The Indo-Pacific Economic Framework (IPEF), launched in Tokyo on 23 May 2022, is being touted by the US as a mechanism to counter China’s regional economic influence. The four policy pillars of the initiative include digital trade, building of resilient supply chains, fulfilment of clean energy commitments and implementation of fair trade rules with effective taxation and elimination of corruption. Reports cite US officials as stating that the initiative will present the Indo-Pacific countries “an alternative to China’s approach and strengthen political and economic ties with partner countries”. China has responded strongly to the initiative, calling it an ‘economic NATO’ aimed at stoking regional divisions. Beijing has also moved rapidly to initiate counter-moves against the IPEF.
By Mayuri Banerjee
IPEF as a cause of anxiety
Chinese analyses of IPEF contend that the economic pact, if implemented, is unlikely to immediately affect Chinese economic interests. Highlighting existing China-led cooperative mechanisms like Regional Comprehensive Economic Programme (RCEP) and Belt and Road Initiative (BRI), Chinese policy experts opine that China is better integrated with the region than the US. For instance, many South East Asian industries are dependent on China for raw materials which are processed for export to the US or European Union (EU). Further, China’s economic cooperation with the region is also deepening. Besides trade with RCEP countries, China’s trade with ASEAN bloc totalled US$ 212 billion in the first quarter of 2022. Due to China’s large domestic market, South Korea and Japan could also be inclined to strengthen economic cooperation with Beijing under RCEP.
As regards possibility of China’s economic isolation from the regional economic framework, analysts assert that China cannot be ignored due to its economic influence. Chinese Foreign Minister Wang Yi, in a press briefing on 22 May, claimed that China has emerged as the largest trading partner of most of the countries in the region and those trying to isolate China will eventually isolate themselves. A section of Chinese media and members of strategic community reiterated the sentiment. Another prominent Chinese commentator argued that it will be impossible to exclude China economically since it is the largest economy in terms of purchasing power parity and the largest trading nation with most of the Asia-Pacific countries. Chinese observers conclude that IPEF is bound to fail as it is a ‘political tool’ to target China and devoid of any economic substance which will benefit the Asian region.
However, a sense of alarm was also perceptible, with Beijing declaring policy measures relating to trade and cooperation in the region while criticising the framework as being divisive at the same time. On the day US President launched the IPEF, Chinese Foreign Minister Wang Yi at the UN ESCAP summit pledged deeper cooperation with the Indo-Pacific through better BRI projects and higher investments. Reportedly, he also promised to proactively pursue China’s accession to the Comprehensive and Progressive Agreement for Trans-Pacific Partnership and the Digital Economy Partnership Agreement to counter the new trade and economic initiative of the Quad alliance.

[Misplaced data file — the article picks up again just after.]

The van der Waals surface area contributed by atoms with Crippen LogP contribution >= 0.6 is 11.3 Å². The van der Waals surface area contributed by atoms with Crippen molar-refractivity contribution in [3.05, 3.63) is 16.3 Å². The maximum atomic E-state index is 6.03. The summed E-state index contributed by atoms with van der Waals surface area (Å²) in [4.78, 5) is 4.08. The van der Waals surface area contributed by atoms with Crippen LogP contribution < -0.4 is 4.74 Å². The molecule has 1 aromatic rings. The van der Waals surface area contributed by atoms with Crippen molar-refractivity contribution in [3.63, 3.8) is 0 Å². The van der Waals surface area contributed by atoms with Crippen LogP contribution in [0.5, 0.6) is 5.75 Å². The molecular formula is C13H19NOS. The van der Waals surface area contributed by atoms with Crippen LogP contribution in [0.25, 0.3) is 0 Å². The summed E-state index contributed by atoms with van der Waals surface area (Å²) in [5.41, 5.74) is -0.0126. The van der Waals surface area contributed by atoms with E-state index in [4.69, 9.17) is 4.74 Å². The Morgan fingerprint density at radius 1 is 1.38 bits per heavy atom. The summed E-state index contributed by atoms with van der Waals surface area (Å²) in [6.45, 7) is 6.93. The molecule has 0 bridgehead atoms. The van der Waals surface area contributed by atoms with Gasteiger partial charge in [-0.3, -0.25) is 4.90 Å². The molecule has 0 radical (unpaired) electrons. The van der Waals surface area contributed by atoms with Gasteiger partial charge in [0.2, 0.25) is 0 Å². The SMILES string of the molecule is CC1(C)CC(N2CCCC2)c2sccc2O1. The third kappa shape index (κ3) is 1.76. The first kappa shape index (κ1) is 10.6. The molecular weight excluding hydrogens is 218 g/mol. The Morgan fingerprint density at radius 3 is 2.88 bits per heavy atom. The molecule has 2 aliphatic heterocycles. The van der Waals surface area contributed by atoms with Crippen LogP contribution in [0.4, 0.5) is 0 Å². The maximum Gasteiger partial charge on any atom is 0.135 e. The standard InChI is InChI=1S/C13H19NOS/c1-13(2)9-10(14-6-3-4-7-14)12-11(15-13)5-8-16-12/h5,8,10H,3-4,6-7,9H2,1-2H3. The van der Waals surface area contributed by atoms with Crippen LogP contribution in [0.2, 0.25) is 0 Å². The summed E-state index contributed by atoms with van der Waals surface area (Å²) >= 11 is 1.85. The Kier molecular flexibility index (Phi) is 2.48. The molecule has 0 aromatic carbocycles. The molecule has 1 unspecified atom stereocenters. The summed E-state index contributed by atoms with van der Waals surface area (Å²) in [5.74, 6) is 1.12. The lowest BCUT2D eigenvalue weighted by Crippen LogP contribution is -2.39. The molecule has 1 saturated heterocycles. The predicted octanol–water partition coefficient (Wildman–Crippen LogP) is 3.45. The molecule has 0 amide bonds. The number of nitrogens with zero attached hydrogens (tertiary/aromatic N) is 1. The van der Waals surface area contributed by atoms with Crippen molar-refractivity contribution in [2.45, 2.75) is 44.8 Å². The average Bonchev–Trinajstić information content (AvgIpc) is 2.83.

Similarly, the urgency with which Wang toured the Pacific Island Countries offering them ‘comprehensive strategic partnership’ demonstrated Beijing’s anxiety regarding IPEF. In a bid to undercut Washington’s network of alliance and consolidate China’s economic and military footprint, Wang offered economic, infrastructural and security cooperation to these island countries and pledged greater support in terms of humanitarian relief and ensuring food security and climate change mitigation. Some Chinese observers, though, affirmed the possibility of adverse impact like reduced regional trade and shift in production chain, and suggested that China should strengthen RCEP cooperation through accelerating digital partnership negotiations with the ASEAN members. Moreover, analysts suggested that China should leverage its geographical proximity and attractiveness of its markets to deepen cooperation with ASEAN, Japan and South Korea.
In view of China’s robust trade linkages with the Indo-Pacific countries, Beijing is confident that economic decoupling is not in the horizon in the near future. However, the cause of its concern is the “exclusive institutional balancing” underlying the idea of IPEF. Such institutional balancing can be used to diminish China’s economic edge in the region by pressurising Chinese economy through export controls, import screening and shifting supply chains, which could eventually reduce China’s strategic clout.
Implications for the region
Anxious about the threat posed by IPEF to China’s regional economic clout, Chinese leaders and analysts have called for enhancing regional economic cooperation. Beijing’s pushback against Washington’s IPEF strategy is likely to result in an intense zero-sum geo-economic competition. China is likely to add more teeth to its regional economic diplomacy. We can, therefore, witness China rolling out more capital investment, technology transfer and infrastructure development plans for the neighbouring countries. For the smaller regional economies, it does offer an opportunity to resist economic domination by one power while simultaneously compelling them to provide public goods tailored to their needs. Further, competition between China and US-led institutions could perhaps drive reforms within these institutions that could lead to an improvement in the regional economic architecture, ensure greater supply chain resilience and enhance intra-regional trade. The increased geo-economic competition in a region with security deficits, though, could also result in greater diplomatic confrontations and further deterioration of regional security.
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